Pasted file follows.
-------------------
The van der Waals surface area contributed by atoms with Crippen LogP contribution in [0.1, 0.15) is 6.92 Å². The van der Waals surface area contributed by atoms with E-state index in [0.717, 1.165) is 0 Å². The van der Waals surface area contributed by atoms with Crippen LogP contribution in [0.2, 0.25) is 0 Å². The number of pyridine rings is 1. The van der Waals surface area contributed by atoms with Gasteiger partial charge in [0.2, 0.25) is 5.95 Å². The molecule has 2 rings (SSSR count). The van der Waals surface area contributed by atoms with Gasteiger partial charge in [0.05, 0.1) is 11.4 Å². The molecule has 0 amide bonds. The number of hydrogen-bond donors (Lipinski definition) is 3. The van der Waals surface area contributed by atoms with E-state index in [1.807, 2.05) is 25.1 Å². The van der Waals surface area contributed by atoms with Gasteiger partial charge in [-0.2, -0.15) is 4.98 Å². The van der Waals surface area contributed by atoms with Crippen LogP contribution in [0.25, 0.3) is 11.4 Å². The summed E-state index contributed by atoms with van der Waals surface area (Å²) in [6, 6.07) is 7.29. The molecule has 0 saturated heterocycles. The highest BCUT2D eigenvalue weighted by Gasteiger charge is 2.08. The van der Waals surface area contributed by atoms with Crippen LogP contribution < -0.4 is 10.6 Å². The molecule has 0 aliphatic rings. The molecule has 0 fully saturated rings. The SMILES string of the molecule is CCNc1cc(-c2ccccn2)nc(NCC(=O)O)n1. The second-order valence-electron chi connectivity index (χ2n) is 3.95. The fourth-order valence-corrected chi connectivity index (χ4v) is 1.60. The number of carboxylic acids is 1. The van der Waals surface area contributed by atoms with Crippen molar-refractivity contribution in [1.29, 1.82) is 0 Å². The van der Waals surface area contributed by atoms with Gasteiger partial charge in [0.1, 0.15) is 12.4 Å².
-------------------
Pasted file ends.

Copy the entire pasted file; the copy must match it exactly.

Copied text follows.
The van der Waals surface area contributed by atoms with Crippen LogP contribution in [0.1, 0.15) is 6.92 Å². The van der Waals surface area contributed by atoms with E-state index in [0.717, 1.165) is 0 Å². The van der Waals surface area contributed by atoms with Crippen LogP contribution in [0.2, 0.25) is 0 Å². The number of pyridine rings is 1. The van der Waals surface area contributed by atoms with Gasteiger partial charge in [0.2, 0.25) is 5.95 Å². The molecule has 2 rings (SSSR count). The van der Waals surface area contributed by atoms with Gasteiger partial charge in [0.05, 0.1) is 11.4 Å². The molecule has 0 amide bonds. The number of hydrogen-bond donors (Lipinski definition) is 3. The van der Waals surface area contributed by atoms with E-state index in [1.807, 2.05) is 25.1 Å². The van der Waals surface area contributed by atoms with Gasteiger partial charge in [-0.2, -0.15) is 4.98 Å². The van der Waals surface area contributed by atoms with Crippen LogP contribution in [0.25, 0.3) is 11.4 Å². The summed E-state index contributed by atoms with van der Waals surface area (Å²) in [6, 6.07) is 7.29. The molecule has 0 saturated heterocycles. The highest BCUT2D eigenvalue weighted by Gasteiger charge is 2.08. The van der Waals surface area contributed by atoms with Crippen LogP contribution < -0.4 is 10.6 Å². The molecule has 0 aliphatic rings. The molecule has 0 fully saturated rings. The SMILES string of the molecule is CCNc1cc(-c2ccccn2)nc(NCC(=O)O)n1. The second-order valence-electron chi connectivity index (χ2n) is 3.95. The fourth-order valence-corrected chi connectivity index (χ4v) is 1.60. The number of carboxylic acids is 1. The van der Waals surface area contributed by atoms with Crippen molar-refractivity contribution in [1.29, 1.82) is 0 Å². The van der Waals surface area contributed by atoms with Gasteiger partial charge in [0.1, 0.15) is 12.4 Å².